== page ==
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How to get started

Start by checking your credit reports. You’re entitled to a free credit report from each of the three major credit reporting agencies every year.

The reports can look daunting (here’s a guide to make it easier to read them). But it’s important to check for information that could hurt your credit score: inaccurate information or debt that is too old to be reportable (longer than seven years since an account first went late, assuming no further activity on the account, for example).

If you see an error, dispute it. Your credit score is only as good as the information used to calculate it. So if someone with a similar name has been late with bills, don’t let that hurt your score.

Next, look at the patterns that got you into trouble. You may need to go back to basics, like making sure you’re working with a realistic budget.

If you prefer to get one-on-one help from a professional, consider going to a nonprofit credit counseling center for help with budgeting and a consultation on options for getting back on track. If your finances are very unstable, bankruptcy may be the most realistic option.
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5 strategies you can use

Rebuilding credit uses five basic strategies; the first one is by far the most important:


Pay your bills and any existing lines of credit on time, every time. No single factor affects your credit scores as much as your history of on-time payments. If the problem is forgetfulness or disorganization, automate the payments. When you are rebuilding credit, you cannot afford a mistake like missing a payment.

If bills have already gone to collections, though, prioritize the ones where your account is still in relatively good standing. Collectors may make the most noise, but they aren’t your top priority.

The other big influence on credit score is how much of your available credit you use. It’s called credit utilization, and you want to aim for 30% or well below.


If your credit card accounts were closed, you may need to start with a secured credit card. With this card, you deposit money upfront as collateral, but then it works like any other credit card. Ask about the details before you choose a card, and shop around. Make sure the issuer reports payments to all three major credit-reporting bureaus. Avoid using over 30% of your credit limit, which is typically equal to your deposit, but if you have very bad credit, the issuer may require a higher deposit and set your limit lower.


As the name suggests, a credit-builder loan has one purpose: to help you improve your credit profile. You’re most likely to find one at a credit union or community bank. You’ll need to be a member or customer, and you’ll need to show proof of income and ability to repay.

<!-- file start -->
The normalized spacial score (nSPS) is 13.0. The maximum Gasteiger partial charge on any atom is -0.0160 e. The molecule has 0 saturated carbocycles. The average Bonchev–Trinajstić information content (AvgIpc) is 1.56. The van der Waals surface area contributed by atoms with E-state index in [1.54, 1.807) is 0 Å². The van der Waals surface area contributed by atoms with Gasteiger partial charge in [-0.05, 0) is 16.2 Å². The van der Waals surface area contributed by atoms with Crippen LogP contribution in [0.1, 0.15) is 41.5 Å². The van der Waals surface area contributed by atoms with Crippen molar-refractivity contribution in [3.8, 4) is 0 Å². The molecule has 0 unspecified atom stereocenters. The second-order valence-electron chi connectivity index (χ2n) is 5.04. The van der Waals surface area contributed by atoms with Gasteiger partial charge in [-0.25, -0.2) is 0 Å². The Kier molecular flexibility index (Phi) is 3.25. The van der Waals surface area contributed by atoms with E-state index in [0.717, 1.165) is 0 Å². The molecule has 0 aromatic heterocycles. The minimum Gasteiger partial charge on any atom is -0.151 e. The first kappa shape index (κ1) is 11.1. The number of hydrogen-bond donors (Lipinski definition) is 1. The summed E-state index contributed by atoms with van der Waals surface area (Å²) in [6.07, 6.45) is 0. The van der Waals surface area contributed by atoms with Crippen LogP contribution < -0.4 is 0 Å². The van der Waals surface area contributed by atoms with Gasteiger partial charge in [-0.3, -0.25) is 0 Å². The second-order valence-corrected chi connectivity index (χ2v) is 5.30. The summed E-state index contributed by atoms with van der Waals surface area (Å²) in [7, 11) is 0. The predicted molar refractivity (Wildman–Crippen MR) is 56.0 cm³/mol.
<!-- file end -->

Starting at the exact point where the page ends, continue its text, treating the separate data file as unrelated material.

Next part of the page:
You can ask someone to add you as an authorized user on a credit card. A few cards allow primary cardholders to set spending limits for authorized users, which could make someone feel more comfortable about adding you.

Becoming an authorized user won’t have a huge impact on your score because you aren’t legally responsible for debts on that account. But it can help your score if you’ve had accounts closed by creditors, because the longevity of this account will beef up the overall age of your credit accounts (which factors into scores). Being an authorized user can also hurt your score if the account holder doesn’t pay the bill on time, so make sure you ask someone with good credit habits.


If you’re having a hard time getting access to credit, ask a family member or friend to co-sign a loan or credit card. This is a huge favor: You’re asking this person to put his or her credit reputation on the line for you.

If you’re late with a payment, the co-signer’s credit score may drop. The co-signer may also be turned down for additional credit, since they’re responsible for repayment on this account. Use this option with caution, and be certain you can repay. Failure to do so can damage the co-signer’s credit reputation and your relationship.
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Next steps

No matter how you got in the frustrating situation of having to rebuild damaged credit, there is a way out. The sooner you come up with a plan, the sooner you can put it behind you.

Pick whatever strategy or combination of strategies for your situation, then monitor the results. You can get a free credit score from a number of sources; the main thing is to pick one score and follow it over time to get an accurate view of how your efforts are paying off.

Bev O’Shea is a staff writer at NerdWallet, a personal finance website. Email:boshea@nerdwallet.com. Twitter: @BeverlyOShea.

Best Financing Options

Make sure you Blue Rhino Motors at 818-485-0140 for all your financing needs. 

Great read from Autodealermonthly.com about the automotive buy here pay here program.

Finance Office

Enter The Buy Here Pay Here Industry With Minimal Headaches